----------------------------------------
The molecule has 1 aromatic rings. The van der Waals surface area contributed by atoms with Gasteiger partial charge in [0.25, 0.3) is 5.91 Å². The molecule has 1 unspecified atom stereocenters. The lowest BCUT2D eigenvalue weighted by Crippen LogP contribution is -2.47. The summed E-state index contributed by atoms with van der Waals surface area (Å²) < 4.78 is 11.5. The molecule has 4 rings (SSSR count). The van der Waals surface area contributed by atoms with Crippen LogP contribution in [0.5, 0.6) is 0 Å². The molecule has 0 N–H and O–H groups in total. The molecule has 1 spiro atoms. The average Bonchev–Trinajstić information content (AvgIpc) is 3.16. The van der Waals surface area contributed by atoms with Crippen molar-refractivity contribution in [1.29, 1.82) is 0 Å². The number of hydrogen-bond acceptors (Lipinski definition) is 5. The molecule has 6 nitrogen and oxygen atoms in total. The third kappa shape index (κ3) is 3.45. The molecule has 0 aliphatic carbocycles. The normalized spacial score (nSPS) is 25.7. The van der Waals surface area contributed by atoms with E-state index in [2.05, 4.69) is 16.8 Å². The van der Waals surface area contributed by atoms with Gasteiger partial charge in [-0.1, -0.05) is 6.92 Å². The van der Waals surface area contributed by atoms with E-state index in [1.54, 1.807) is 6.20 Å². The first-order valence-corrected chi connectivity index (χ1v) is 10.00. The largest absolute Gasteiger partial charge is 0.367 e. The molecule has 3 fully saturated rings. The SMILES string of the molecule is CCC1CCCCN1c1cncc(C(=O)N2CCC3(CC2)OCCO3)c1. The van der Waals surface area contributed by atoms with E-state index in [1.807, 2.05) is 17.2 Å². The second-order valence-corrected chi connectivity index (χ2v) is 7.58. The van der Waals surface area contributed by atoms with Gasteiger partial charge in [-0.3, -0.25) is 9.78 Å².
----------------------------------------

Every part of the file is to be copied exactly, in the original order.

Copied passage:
The molecule has 1 aromatic rings. The van der Waals surface area contributed by atoms with Gasteiger partial charge in [0.25, 0.3) is 5.91 Å². The molecule has 1 unspecified atom stereocenters. The lowest BCUT2D eigenvalue weighted by Crippen LogP contribution is -2.47. The summed E-state index contributed by atoms with van der Waals surface area (Å²) < 4.78 is 11.5. The molecule has 4 rings (SSSR count). The van der Waals surface area contributed by atoms with Crippen LogP contribution in [0.5, 0.6) is 0 Å². The molecule has 0 N–H and O–H groups in total. The molecule has 1 spiro atoms. The average Bonchev–Trinajstić information content (AvgIpc) is 3.16. The van der Waals surface area contributed by atoms with Crippen molar-refractivity contribution in [1.29, 1.82) is 0 Å². The number of hydrogen-bond acceptors (Lipinski definition) is 5. The molecule has 6 nitrogen and oxygen atoms in total. The third kappa shape index (κ3) is 3.45. The molecule has 0 aliphatic carbocycles. The normalized spacial score (nSPS) is 25.7. The van der Waals surface area contributed by atoms with E-state index in [2.05, 4.69) is 16.8 Å². The van der Waals surface area contributed by atoms with Gasteiger partial charge in [-0.1, -0.05) is 6.92 Å². The van der Waals surface area contributed by atoms with E-state index in [1.54, 1.807) is 6.20 Å². The first-order valence-corrected chi connectivity index (χ1v) is 10.00. The largest absolute Gasteiger partial charge is 0.367 e. The molecule has 3 fully saturated rings. The SMILES string of the molecule is CCC1CCCCN1c1cncc(C(=O)N2CCC3(CC2)OCCO3)c1. The van der Waals surface area contributed by atoms with E-state index in [1.807, 2.05) is 17.2 Å². The second-order valence-corrected chi connectivity index (χ2v) is 7.58. The van der Waals surface area contributed by atoms with Gasteiger partial charge in [-0.3, -0.25) is 9.78 Å².